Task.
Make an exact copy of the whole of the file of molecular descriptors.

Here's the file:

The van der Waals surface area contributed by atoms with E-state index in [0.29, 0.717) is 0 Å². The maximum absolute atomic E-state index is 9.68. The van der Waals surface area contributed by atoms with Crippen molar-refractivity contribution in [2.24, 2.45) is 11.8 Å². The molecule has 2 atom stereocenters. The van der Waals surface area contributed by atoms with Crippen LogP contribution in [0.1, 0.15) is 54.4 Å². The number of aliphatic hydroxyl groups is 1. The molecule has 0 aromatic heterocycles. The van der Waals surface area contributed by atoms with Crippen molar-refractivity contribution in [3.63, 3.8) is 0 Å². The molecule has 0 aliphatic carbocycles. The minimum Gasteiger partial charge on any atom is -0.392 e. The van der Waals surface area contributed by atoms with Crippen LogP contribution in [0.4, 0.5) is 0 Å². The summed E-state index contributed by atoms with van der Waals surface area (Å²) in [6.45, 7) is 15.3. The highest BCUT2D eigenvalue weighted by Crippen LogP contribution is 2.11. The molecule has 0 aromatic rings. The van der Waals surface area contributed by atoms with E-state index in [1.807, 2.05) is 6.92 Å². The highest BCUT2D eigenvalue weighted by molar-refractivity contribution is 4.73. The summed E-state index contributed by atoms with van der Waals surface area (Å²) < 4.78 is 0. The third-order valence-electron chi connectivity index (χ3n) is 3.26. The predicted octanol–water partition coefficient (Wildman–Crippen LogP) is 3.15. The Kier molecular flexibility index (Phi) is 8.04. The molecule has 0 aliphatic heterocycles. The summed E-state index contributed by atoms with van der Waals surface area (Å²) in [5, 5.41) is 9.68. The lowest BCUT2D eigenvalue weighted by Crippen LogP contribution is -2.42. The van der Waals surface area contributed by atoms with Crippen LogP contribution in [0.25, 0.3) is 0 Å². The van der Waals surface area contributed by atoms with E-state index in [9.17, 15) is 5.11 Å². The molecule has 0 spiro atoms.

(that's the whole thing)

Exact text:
The van der Waals surface area contributed by atoms with E-state index in [0.29, 0.717) is 0 Å². The maximum absolute atomic E-state index is 9.68. The van der Waals surface area contributed by atoms with Crippen molar-refractivity contribution in [2.24, 2.45) is 11.8 Å². The molecule has 2 atom stereocenters. The van der Waals surface area contributed by atoms with Crippen LogP contribution in [0.1, 0.15) is 54.4 Å². The number of aliphatic hydroxyl groups is 1. The molecule has 0 aromatic heterocycles. The van der Waals surface area contributed by atoms with Crippen molar-refractivity contribution in [3.63, 3.8) is 0 Å². The molecule has 0 aliphatic carbocycles. The minimum Gasteiger partial charge on any atom is -0.392 e. The van der Waals surface area contributed by atoms with Crippen LogP contribution in [0.4, 0.5) is 0 Å². The summed E-state index contributed by atoms with van der Waals surface area (Å²) in [6.45, 7) is 15.3. The highest BCUT2D eigenvalue weighted by Crippen LogP contribution is 2.11. The molecule has 0 aromatic rings. The van der Waals surface area contributed by atoms with E-state index in [1.807, 2.05) is 6.92 Å². The highest BCUT2D eigenvalue weighted by molar-refractivity contribution is 4.73. The summed E-state index contributed by atoms with van der Waals surface area (Å²) < 4.78 is 0. The third-order valence-electron chi connectivity index (χ3n) is 3.26. The predicted octanol–water partition coefficient (Wildman–Crippen LogP) is 3.15. The Kier molecular flexibility index (Phi) is 8.04. The molecule has 0 aliphatic heterocycles. The summed E-state index contributed by atoms with van der Waals surface area (Å²) in [5, 5.41) is 9.68. The lowest BCUT2D eigenvalue weighted by Crippen LogP contribution is -2.42. The van der Waals surface area contributed by atoms with Crippen LogP contribution in [0.25, 0.3) is 0 Å². The van der Waals surface area contributed by atoms with E-state index in [9.17, 15) is 5.11 Å². The molecule has 0 spiro atoms.